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Posts Tagged ‘Grand Central Publishing’

Jamie Raab Interview Sparks eBook Royalty Debate

GalleyCat contributor Jeff Rivera interviewed Grand Central publisher Jamie Raab for mediabistro.com’s So What Do You Do? feature today.

In the interview, Raab (pictured, via) defended her imprint’s standard practice of giving authors a 25% royalty rate for eBooks: “We have an infrastructure to support.” She outlined the values of what traditional publishers have to offer whether they are new in their writing career or established New York Times bestselling authors.

When asked on whether or not she fears big-name writers will take a less traditional publishing route, she replied: “I think about that a lot because I know it’s on authors’ minds. And I think it’s incumbent on every publisher to do a better job than they’ve ever done before — more creative on marketing and eBooks, working in partnership more closely with their authors, keeping them in the loop, publishing more strategically.”

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Chelsea Handler to Helm Grand Central Imprint

Bestselling memoirist and TV host Chelsea Handler will launch a new imprint at Hachette’s Grand Central Publishing division. It will be called Borderline Amazing/A Chelsea Handler Book, opening with three books.

The comedian’s production company, Borderline Amazing Productions, will oversee the imprint. Lies that Chelsea Handler Told Me will be the imprint’s first release and it’s due out in May 2011. Another title will feature “the byline of her long-suffering dog, Chunk.”

DeadlineNY offered this quote from Handler: “I’ll be editing and overseeing, while my family and friends make money off me and get something back from the torture I’ve put them through. I’ve got a couple other ideas and people I want to see write books.”

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Rosie Complains About Publisher Typos

Okay, when there are mistakes on the hardcover jacket, misspellings and such, it does kind of suck and make everybody look bad. But Rosie O’Donnell‘s tongue-lashing of Grand Central Publishing, as reported by Access Hollywood, seems just a bit over the top. “So i just got my first hard copy of my new book CELEBRITY DETOX there on the front flap in print ‘when rosie odonnells (sic) mother was diagnosed with cancer in 1968, ten year old rosie thought fame could cure her,’ i was born in 1962 my mother was diagnosed in 1973 WTF!” the actress and former THE VIEW moderator wrote on her website. “I want to scream NO ONIONS at every one (sic),” Rosie typed. “this book has been more of a pain in the a** than it was worth.”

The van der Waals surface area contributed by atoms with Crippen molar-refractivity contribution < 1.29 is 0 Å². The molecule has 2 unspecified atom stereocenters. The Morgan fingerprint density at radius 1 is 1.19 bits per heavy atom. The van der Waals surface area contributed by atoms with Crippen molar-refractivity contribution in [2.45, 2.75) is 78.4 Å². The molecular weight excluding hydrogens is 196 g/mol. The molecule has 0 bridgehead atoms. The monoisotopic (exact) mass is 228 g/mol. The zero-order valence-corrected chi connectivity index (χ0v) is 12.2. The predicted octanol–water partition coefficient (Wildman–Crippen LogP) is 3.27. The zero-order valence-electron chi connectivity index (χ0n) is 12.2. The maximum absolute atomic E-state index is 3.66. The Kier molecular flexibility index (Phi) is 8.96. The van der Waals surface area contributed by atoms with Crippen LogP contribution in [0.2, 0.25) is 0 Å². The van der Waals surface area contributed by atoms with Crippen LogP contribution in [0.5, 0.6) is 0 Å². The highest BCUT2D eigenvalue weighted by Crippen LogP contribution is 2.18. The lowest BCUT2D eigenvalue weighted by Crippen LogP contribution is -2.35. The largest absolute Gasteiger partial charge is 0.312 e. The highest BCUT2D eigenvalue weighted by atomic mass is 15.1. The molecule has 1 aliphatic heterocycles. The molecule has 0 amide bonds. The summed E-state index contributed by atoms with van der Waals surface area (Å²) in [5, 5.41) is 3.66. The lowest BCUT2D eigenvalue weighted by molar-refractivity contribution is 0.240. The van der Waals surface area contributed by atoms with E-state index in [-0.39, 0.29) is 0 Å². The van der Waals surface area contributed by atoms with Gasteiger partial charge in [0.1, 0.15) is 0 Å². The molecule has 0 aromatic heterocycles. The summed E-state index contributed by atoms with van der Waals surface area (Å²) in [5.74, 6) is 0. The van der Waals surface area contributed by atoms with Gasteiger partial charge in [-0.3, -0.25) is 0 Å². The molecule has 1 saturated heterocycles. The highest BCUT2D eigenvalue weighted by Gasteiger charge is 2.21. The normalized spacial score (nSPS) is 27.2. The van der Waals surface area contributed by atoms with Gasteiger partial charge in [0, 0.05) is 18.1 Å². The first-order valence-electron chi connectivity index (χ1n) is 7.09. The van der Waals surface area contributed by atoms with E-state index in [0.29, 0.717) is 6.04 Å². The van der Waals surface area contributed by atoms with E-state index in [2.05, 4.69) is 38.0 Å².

Maybe, but sleeve replacements are doable since the book won’t be in stores till early October. Then again, Rosie – once considered to be the “Queen of Nice” back in her morning talk-show days – certainly has a penchant for flipping out at people and getting upset at publications bearing her name.

No Chance of Evanovich/Cannell Collaboration

When Warner Books – now, of course, known to one and all as Grand Central Publishing – first announced that Janet Evanovich and Stephen Cannell would be joining forces for a new series, it did so with a few hiccups. The deal was first posted, then taken back down, then put back again. It seemed a minor point, something to forget about – not a harbinger of things to come.

Earlier this month, Sarah Wendell at Smart Bitches, Trashy Books got a tip from an anonymous reader wondering why Evanovich’s site, after trumpeting the upcoming collaboration, no longer mentioned the book anywhere. Anonymous had read chapter one, posted on June 1, and when she went back on July 1, there was no chapter two – or chapter one, for that matter. And things got even stranger. “If you type “no chance” site:evanovich.com into a Google search, there’s remnants of quite a few pages – but they’re all 404s,” reported the tipster. “Meanwhile, Cannell used to have it on his news page, home page and appearances page – those mentions are gone, too.” An excerpt was still available on Cannell’s website as of July 9, and is now, but that’s about it.

And that’s about all we’ll see, thanks to Wendell’s update yesterday. According to her source at an unnamed Big Box Bookstore, “the Evanovich/Cannell novel NO CHANCE has ‘no chance’ of being published. The book has been canceled with no date for rescheduling.” When reached for comment yesterday evening, Evanovich confirmed the news. “Steve [Cannell] and I ran into scheduling problems,” she said by email. “We still have an active partnership but the project is on hold right now. As of right now we haven’t a publishing date.” Interestingly, the Amazon page remains active, though that may not be for much longer…

Random House Revolving Door Widens Editorial and Marketing/Distribution Dichotomy

Last week’s post about Daniel Menaker‘s exit and the larger implications for Random House served as unwitting inspiration for Sara Nelson‘s column in this week’s issue of Publishers Weekly. After recapping what she terms (and I concur is) a “stunning” number of job switcheroos at Random House, Nelson wonders if all the gossip and chatter misses the overall point: that none of the departing RH executives, going back to Don Weisberg, the COO of RH North America who left in February, were replaced with external hires: